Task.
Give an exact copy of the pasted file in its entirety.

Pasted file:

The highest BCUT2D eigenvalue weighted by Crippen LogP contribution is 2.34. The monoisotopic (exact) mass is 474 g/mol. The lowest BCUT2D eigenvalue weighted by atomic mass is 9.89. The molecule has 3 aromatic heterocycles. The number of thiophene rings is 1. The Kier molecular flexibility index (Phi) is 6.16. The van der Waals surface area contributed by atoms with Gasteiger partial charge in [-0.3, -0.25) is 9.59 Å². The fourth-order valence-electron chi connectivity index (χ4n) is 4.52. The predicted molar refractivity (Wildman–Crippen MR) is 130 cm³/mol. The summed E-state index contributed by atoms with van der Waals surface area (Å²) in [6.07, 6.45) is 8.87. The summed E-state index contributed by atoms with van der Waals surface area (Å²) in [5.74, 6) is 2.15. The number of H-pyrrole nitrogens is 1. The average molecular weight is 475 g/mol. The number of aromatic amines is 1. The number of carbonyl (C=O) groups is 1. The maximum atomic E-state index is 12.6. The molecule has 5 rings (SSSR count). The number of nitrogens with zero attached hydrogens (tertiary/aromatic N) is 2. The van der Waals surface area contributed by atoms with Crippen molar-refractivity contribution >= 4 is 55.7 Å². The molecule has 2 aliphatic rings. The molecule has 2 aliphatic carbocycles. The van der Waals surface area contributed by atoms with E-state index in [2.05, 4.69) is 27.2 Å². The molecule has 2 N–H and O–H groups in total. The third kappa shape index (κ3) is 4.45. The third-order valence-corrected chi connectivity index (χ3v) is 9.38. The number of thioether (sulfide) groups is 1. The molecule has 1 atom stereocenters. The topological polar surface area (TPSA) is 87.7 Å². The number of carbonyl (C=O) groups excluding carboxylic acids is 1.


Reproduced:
The highest BCUT2D eigenvalue weighted by Crippen LogP contribution is 2.34. The monoisotopic (exact) mass is 474 g/mol. The lowest BCUT2D eigenvalue weighted by atomic mass is 9.89. The molecule has 3 aromatic heterocycles. The number of thiophene rings is 1. The Kier molecular flexibility index (Phi) is 6.16. The van der Waals surface area contributed by atoms with Gasteiger partial charge in [-0.3, -0.25) is 9.59 Å². The fourth-order valence-electron chi connectivity index (χ4n) is 4.52. The predicted molar refractivity (Wildman–Crippen MR) is 130 cm³/mol. The summed E-state index contributed by atoms with van der Waals surface area (Å²) in [6.07, 6.45) is 8.87. The summed E-state index contributed by atoms with van der Waals surface area (Å²) in [5.74, 6) is 2.15. The number of H-pyrrole nitrogens is 1. The average molecular weight is 475 g/mol. The number of aromatic amines is 1. The number of carbonyl (C=O) groups is 1. The maximum atomic E-state index is 12.6. The molecule has 5 rings (SSSR count). The number of nitrogens with zero attached hydrogens (tertiary/aromatic N) is 2. The van der Waals surface area contributed by atoms with Crippen molar-refractivity contribution >= 4 is 55.7 Å². The molecule has 2 aliphatic rings. The molecule has 2 aliphatic carbocycles. The van der Waals surface area contributed by atoms with E-state index in [2.05, 4.69) is 27.2 Å². The molecule has 2 N–H and O–H groups in total. The third kappa shape index (κ3) is 4.45. The third-order valence-corrected chi connectivity index (χ3v) is 9.38. The number of thioether (sulfide) groups is 1. The molecule has 1 atom stereocenters. The topological polar surface area (TPSA) is 87.7 Å². The number of carbonyl (C=O) groups excluding carboxylic acids is 1.